Last Friday, Mayor Ed Murray sent a letter to the nine City Council members, announcing a new stakeholder group that he and Council member Sally Bagshaw are convening. That task force will review the city’s rules and procedures for dealing with unsanctioned homeless encampments and deliver recommendations to him and the Council.
A bit of history: since homeless encampments appear on public property managed by several city departments (including Parks and SDOT), the city wants to have a consistent response across all of those departments. So in 2008 city staff wrote a Multi Department Administrative Rule (MDAR) specifically to lay out those rules. As explained in a presentation from Deputy Mayor Kate Joncas back in January, the 20-page MDAR lays out how unsanctioned encampments are identified, provides for outreach to connect the homeless with services and shelter, and specifies enforcement procedures.
But as has come up time and time again, the MDAR protocol does nothing to help people who are unable or unwilling to enter a shelter (often for valid reasons). They simply get “swept” from one unsanctioned encampment to the next. This has led to a grassroots movement to “stop the sweeps” with support from some Council members who prefer a harm reduction approach, which dictates that in the absence of a better option leaving them in place is better than displacing them from an unsanctioned encampment.
The “stop the sweeps” movement has put pressure on Mayor Murray to back off from the MDAR protocol. Murray, for his part, argues that the city has improved upon the 2008 version of the MDAR, including stepping up outreach and offering better services; nevertheless he states his unequivocal belief that people living in unsanctioned encampments present a danger to themselves and to others and thus his continuing commitment to the MDAR, sweeping people out (if necessary) and cleaning up the encampments. This has led to several public spats, most notably about Murray’s plan to clean up the “Jungle.” Both sides have been standing their ground.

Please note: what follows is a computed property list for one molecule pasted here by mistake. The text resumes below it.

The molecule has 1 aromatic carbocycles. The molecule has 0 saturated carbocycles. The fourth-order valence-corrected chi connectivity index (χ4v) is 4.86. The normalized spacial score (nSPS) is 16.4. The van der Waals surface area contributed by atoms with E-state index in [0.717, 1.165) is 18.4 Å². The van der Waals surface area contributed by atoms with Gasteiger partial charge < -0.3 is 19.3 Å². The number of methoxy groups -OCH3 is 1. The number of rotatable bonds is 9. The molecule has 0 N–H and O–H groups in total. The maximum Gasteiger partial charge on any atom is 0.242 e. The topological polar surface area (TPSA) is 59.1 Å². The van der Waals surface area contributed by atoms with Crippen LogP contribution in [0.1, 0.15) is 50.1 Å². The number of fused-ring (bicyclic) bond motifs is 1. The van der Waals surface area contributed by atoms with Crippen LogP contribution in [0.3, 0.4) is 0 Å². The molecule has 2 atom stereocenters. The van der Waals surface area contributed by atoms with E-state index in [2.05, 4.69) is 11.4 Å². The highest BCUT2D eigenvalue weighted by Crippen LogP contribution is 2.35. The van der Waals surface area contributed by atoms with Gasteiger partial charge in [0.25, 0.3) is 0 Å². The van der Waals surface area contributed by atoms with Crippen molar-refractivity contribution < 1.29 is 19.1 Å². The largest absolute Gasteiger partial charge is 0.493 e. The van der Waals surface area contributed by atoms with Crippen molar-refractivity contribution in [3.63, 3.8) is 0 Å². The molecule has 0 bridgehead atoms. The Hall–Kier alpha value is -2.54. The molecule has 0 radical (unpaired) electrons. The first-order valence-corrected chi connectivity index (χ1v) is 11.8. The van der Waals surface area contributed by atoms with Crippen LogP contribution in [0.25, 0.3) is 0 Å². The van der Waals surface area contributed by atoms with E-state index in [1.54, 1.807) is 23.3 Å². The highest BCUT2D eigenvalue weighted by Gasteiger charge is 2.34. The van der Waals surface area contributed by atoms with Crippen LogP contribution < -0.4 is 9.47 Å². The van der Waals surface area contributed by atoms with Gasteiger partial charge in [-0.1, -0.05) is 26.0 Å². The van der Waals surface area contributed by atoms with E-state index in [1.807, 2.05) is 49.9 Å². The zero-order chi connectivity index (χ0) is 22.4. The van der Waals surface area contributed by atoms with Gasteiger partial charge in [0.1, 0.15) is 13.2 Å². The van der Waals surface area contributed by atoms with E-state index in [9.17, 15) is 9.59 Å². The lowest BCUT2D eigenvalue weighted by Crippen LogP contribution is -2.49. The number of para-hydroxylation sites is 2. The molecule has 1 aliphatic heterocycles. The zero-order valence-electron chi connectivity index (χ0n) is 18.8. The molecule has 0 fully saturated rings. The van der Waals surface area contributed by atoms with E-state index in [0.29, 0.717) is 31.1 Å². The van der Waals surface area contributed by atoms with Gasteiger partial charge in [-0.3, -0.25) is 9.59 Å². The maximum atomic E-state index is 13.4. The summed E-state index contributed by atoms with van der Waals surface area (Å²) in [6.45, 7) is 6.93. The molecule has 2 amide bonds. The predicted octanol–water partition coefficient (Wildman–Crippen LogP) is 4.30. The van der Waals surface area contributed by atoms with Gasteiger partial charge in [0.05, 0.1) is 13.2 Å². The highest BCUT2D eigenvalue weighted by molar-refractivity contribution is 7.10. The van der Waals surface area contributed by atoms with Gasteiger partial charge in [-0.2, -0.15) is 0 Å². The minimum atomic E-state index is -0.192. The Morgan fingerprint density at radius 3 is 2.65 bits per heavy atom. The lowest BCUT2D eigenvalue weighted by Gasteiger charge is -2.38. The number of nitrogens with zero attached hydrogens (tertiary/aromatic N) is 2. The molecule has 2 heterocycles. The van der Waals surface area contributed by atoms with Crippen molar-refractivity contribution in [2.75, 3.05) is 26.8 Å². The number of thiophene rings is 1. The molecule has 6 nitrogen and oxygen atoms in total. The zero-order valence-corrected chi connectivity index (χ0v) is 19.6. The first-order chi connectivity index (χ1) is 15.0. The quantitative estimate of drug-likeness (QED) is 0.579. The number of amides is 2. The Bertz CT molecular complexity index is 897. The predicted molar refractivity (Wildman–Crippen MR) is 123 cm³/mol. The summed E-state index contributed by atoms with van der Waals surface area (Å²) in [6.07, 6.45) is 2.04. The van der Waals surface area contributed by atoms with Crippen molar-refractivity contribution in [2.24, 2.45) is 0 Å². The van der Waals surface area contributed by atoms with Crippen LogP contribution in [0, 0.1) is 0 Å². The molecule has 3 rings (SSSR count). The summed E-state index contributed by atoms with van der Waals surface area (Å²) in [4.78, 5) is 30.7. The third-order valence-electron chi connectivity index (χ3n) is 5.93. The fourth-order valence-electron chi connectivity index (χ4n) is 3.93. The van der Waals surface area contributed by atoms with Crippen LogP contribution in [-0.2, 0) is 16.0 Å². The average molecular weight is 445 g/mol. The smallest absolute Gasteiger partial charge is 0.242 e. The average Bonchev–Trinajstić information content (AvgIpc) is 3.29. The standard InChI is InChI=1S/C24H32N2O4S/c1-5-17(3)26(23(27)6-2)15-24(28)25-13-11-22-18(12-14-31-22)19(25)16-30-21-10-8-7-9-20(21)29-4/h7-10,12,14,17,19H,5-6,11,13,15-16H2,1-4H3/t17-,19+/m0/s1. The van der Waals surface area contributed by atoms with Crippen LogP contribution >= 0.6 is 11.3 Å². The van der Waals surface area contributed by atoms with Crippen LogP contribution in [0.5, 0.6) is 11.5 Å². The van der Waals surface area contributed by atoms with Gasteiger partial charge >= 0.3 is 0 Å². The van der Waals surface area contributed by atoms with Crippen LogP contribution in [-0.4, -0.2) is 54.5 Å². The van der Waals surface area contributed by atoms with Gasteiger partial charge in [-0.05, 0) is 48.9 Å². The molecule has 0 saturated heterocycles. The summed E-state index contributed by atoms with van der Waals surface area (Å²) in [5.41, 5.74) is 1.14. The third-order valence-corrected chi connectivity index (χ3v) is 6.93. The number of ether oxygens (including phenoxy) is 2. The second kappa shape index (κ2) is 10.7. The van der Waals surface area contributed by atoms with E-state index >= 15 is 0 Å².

So last week’s letter from the Mayor is a small step on a new path. Murray and Bagshaw intend to recruit for the task force “representatives from a range of interests, including homeless advocates, service providers, and neighborhood and business leaders.” Murray and Bagshaw have a difficult task ahead: that will be a difficult group to bring to consensus, since many of the neighborhood activists hold opposite views from the homeless advocates. In his letter, Murray says, “I believe we can find a balanced approach that meets the needs of people experiencing homelessness and the needs of our neighborhood and business districts. But we need to bring all perspectives together.”
To that end, Bagshaw told me in an email:
“The Mayor and I are still in the initial planning phase of developing a stakeholder group relating to the City’s encampment policy. Everything from the group’s mission statement to the membership of the group itself is still in discussion.
At this point there are many more details to work through, so I’m going to hold off on commenting further until I have something specific to offer you. “
After receiving recommendations from the task force, Murray intends to propose legislation updating the MDAR by the end of the year. That’s an interesting approach, since the MDAR itself isn’t legislation, and the Mayor is free to revise it on his own within the boundaries of the executive branch. It is, however, a nod to the Council’s May resolution on the Jungle which could be read broadly as a statement by the Council on sweeps — and their collective desire to dictate the approach the city takes to all unsanctioned encampments.
And yet, Murray is still standing his ground in the short term, doubling down on the MDAR and sweeps even while admitting it needs improvement. He clearly states in his letter, “While this process is underway, the established MDAR practices must continue.”
Expect to hear more at Bagshaw’s Human Services and Public Health Committee meeting on August 10th.